As mentioned elsewhere in these pages, many Spanish speakers addressed the supposed sexist proclivity of the language by doubling up on the articles or end vowels that describe gender even if this was impractical or at times clumsy.
Then someone somewhere decided that the “a” or the “o” could be replaced with some other character. At one point the “at” sign was used —“amig@s” instead of “amigas y amigos”— or in the case of Latinos in the U.S., Latin@s. Another option was to replace the gender-defining last vowel with an “x” Amigxs or Latinxs (or Latinx).
Then someone else apparently realized that this was only possible in written communications because who honestly knew how you were supposed to pronounce the “@” or the “x”?
In a stroke of genius, with only three vowels left to choose from, someone (or some number of people) settled on use of the “e.” This is at least pronounceable, although it doesn’t come without its grammatical and logical particularities.
It was found that “amigues” would require the additional “u” to keep the hard “g” sound, and “todes” (used to describe ‘all’ or ‘everyone’) rather defeats the purpose since the word itself is automatically and semantically inclusive. The “e” ending has also made its way into pronouns: “nosotres” instead of “nosotros” or “nosotras”; elle instead of él or ella; and elles instead of ellos or ellas.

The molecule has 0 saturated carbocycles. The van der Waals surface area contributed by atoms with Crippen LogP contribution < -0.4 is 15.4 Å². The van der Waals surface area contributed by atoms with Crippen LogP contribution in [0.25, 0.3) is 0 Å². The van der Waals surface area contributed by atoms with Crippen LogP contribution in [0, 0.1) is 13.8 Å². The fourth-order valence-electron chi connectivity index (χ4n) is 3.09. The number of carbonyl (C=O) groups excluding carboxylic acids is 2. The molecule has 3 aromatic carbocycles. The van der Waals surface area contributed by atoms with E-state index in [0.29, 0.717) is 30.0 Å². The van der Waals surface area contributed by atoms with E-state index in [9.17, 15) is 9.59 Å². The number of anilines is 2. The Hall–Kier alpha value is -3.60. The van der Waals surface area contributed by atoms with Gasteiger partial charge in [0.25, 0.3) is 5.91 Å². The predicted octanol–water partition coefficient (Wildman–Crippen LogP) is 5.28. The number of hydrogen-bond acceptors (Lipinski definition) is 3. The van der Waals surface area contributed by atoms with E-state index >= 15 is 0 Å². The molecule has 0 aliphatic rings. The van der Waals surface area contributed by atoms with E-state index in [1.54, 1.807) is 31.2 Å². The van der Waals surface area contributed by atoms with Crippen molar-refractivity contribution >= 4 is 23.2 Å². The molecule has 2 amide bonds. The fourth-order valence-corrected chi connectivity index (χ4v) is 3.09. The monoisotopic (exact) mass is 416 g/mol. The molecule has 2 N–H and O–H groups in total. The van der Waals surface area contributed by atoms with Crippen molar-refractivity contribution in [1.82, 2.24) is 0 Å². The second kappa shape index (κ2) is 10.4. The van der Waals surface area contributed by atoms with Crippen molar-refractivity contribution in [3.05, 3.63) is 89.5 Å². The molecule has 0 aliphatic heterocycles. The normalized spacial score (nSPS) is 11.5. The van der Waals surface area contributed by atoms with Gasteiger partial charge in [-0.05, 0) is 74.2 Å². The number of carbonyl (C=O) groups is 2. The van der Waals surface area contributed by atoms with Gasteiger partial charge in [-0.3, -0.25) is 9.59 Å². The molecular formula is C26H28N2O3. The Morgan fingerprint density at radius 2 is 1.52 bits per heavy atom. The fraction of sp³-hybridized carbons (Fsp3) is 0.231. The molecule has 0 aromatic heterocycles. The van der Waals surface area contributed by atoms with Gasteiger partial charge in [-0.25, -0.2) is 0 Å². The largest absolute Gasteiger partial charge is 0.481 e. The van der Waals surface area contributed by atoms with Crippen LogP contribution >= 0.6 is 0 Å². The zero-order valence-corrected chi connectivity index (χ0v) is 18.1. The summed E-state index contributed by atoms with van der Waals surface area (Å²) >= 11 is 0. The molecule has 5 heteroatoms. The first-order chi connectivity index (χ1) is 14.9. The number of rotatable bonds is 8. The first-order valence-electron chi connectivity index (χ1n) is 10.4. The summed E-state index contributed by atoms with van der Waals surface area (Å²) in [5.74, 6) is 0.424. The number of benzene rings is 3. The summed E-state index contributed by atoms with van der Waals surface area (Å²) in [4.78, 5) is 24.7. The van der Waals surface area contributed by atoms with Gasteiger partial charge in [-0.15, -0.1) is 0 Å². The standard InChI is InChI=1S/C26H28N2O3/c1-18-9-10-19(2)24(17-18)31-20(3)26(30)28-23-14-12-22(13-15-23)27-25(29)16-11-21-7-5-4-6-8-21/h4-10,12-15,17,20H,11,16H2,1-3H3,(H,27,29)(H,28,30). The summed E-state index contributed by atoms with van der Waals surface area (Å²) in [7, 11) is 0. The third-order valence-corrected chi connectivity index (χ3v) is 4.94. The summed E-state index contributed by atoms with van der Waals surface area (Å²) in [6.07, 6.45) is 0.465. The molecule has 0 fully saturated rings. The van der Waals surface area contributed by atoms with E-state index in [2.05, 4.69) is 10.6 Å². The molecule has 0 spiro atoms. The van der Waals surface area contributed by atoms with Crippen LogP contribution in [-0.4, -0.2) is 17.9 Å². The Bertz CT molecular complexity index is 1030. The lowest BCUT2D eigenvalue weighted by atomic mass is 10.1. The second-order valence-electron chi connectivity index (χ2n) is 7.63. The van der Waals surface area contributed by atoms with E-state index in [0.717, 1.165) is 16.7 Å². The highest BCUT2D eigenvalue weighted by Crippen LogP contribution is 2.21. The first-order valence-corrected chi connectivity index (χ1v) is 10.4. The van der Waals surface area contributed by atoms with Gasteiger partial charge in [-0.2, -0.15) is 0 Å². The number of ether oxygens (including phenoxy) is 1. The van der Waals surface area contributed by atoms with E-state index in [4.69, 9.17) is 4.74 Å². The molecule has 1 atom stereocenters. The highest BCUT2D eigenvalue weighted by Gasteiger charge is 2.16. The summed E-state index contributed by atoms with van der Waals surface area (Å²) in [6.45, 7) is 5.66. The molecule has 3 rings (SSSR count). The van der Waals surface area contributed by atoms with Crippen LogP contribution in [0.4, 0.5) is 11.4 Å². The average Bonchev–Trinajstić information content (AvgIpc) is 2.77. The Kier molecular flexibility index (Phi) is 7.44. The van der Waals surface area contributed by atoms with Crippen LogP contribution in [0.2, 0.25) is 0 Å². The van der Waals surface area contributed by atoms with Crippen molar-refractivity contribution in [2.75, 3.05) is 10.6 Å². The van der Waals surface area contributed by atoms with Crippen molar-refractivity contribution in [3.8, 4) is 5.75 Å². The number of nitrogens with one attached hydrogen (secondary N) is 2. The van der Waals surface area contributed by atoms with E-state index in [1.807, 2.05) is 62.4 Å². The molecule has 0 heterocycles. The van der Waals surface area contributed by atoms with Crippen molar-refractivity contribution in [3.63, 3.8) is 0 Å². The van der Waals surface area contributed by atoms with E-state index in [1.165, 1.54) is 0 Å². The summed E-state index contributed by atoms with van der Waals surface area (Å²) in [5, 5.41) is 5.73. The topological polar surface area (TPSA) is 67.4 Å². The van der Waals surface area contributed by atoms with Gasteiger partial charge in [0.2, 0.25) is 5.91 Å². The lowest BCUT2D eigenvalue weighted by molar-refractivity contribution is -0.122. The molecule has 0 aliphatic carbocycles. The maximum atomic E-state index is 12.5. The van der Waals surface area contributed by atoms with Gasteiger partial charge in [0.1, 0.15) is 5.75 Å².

For nouns that end in neither “o” nor “a” —doctor for example— the plural already uses an “e,” doctores. But lest we should think that the enlightened don’t know it contains an implicit non-inclusiveness, there are some that will say things like “doctoras y doctores.”
So far, the plural “e” as a replacement doesn’t seem to have extended to other nouns that describe people, for example “bomberes” for firefighters, or “carteres” for mail delivery personnel. (The Mexican post office continues to promote ‘Dia del Cartero‘ (sic) in the fall each year by stamping a message in ink on envelopes it delivers.)
What does the Spanish Royal Academy —still recognized by many as the final arbiter in matters pertaining to gramática— think of all this?
While in recent years the RAE has shown itself open to the evolution of modern language, when it comes to inclusive words it has so far refused to budge, arguing that plurals with an “o” are already gender neutral (inclusive of both masculine and feminine) and don’t imply sexual discrimination of any sort.
It had already noted that the use of “las y los” is only justified when the opposition of the sexes is required in the context, with the example: El desarrollo evolutivo es similar en los niños y las niñas de esa edad.
Still, as more people appear to adopt inclusive language, if it were to become more widespread across the Spanish-speaking world, it’s feasible that the Academy might start to move in that direction.